WHO ARE YOU CALLING CONFUSED?

I’m sharp as a tack. Sharper. More like a razor. Just because I don’t know why I’m in this room, what I came to get, or why I need whatever it is, don’t call me confused. Where are my car keys? And my glasses?

Why is everyone always stealing my stuff?

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Confusion is for losers. Make America great again!

CONFUSED | THE DAILY POST

BLACK & WHITE SUNDAY ON MONDAY: OLYMPUS OM-D E-M5

Paula asked us for a black & white picture of a favorite something. There were so many candidates, I wasn’t sure where to start to find a picture to fit this challenge. Then, I found this picture. I forgot I’d taken it a couple of weeks ago. It was just waiting in my files.

This is my Olympus OM-D E-M5 fitted with an Olympus Zuiko Digital ED 12-50mm f/3.5-6.3 EZ Zoom lens with the macro setting.

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I have had many cameras over the years. I also have two other excellent Olympus PEN cameras, but this camera is special. With it, I have had the joy of falling in love with photography again. At first, the camera seemed a bit daunting, but it each time I use it (and I use it often), I love it more.

Why is it my favorite? How can you explain love? It’s ineffable. The way it feels. Its balance. The quality of the pictures. Sometimes, I just hold it because I love having it in my hands.

Love is not entirely rational. I haven’t felt this way about any camera in a many years.


Black & White Sunday: Favourite

CEE’S ODDBALLS ON A STEAMY SUMMER AFTERNOON

 Cees’s Odd Ball Photo Challenge: 2016 Week 32


After weeks of no rain at all, suddenly we’ve been getting thunderstorms in the afternoon. It’s probably because of the heat and humidity. I remember, when I was a kid, when the weather got like this — before we had weather channels or 24 hours news or the internet — we expected thunderstorms. When you got a lot of heat and steamy air, you expected thunder and lightning to follow.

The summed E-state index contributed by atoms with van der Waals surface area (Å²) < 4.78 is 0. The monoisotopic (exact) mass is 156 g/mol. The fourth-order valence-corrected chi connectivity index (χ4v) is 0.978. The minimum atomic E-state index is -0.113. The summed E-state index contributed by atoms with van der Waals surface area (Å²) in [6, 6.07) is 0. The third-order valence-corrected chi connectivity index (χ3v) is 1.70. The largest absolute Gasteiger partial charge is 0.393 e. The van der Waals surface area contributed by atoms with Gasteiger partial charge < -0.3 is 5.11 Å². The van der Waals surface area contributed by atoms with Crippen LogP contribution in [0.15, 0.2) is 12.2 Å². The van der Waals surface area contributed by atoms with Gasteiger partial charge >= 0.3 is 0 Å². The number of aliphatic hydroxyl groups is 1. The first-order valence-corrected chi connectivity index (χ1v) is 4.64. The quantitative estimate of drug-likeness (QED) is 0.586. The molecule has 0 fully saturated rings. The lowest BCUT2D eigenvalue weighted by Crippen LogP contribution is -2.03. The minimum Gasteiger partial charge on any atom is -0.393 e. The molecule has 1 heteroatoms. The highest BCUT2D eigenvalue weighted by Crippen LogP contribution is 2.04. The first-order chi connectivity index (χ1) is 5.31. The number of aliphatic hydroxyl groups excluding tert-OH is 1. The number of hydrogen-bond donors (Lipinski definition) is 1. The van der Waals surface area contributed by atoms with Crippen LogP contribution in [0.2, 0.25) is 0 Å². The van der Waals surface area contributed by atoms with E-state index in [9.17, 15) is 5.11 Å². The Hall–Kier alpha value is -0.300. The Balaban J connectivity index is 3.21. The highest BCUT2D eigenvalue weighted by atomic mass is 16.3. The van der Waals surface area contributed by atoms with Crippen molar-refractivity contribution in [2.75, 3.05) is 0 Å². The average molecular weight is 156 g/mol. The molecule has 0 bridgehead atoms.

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We’d head for Mary’s house because she had a covered porch. There, we could play monopoly and watch the rain. Rainy afternoons are full of memories.

I am glad we’re finally getting some rain. It will take a lot of days like this to make up for the weeks of drought.

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THE ART OF AVOIDING POLITICS by ELLIN CURLEY

I love reading the papers and talking about what’s going on in the world. You used to be able to do that without getting caught up in ‘partisan politics’. By that I mean that there were ‘facts’ about what was happening on a given topic that everyone could agree about. People may have disagreed about how to deal with the problem of, say, increasing crime and declining GDP. But there was at least a consensus that the former was in fact increasing and the latter was in fact declining.

Not so today. Facts have become the meat and potatoes of partisan politics. If you’re a liberal and/or a Democrat you believe that unemployment is down. If you are a conservative and/or Republican you believe that unemployment is up. How can anyone have a rational discussion about a problem if the nature or even the existence of the problem is itself the issue? When people argue whether a ‘fact’ is, in fact, a ‘fact’?

Talk shows and news interviews often devolve into shouting matches about what used to be called empirically proven facts. I don’t want this to happen in my personal life. Therefore, unless I am sure we are in the same ideological camp, I am careful not to talk about anything that could remotely have one liberal and another conservative interpretation. That rules out a wide swath of conversation topics and makes talking to strangers even more difficult for me. I’m not good at small talk under the best of circumstances.

logo-politics1It also presents the problem of how to feel out someone’s political views without bringing up a potentially controversial topic? I had a whole conversation with someone at a party about how much we love following the news. At no point did we reveal which version of the news we espoused. When she said that her husband only watched one channel all day, I surmised it was Fox News and that they were conservative/Republicans. I later had my ‘guess’ confirmed by a mutual friend. I am so relieved that we had not marred our pleasant conversation with the revelation that we were ideological adversaries. We would not have agreed on the statistical reality about almost anything.

This is why even well-meaning, open-minded people like me have become polarized. I am happy to listen to your views and may even be swayed by a good argument. But I will not be open to the idea that the earth is really flat, that evolution isn’t a scientifically proven process or that man-made climate change is not a real ‘thing’. In today’s world, I guess that makes me a closed-minded ideologue. So be it. My political bent nowadays is towards any view that is based on facts that can actually be proven to be true. And I want to see the evidence and decide for myself if your ‘evidence’ actually proves your ‘facts.’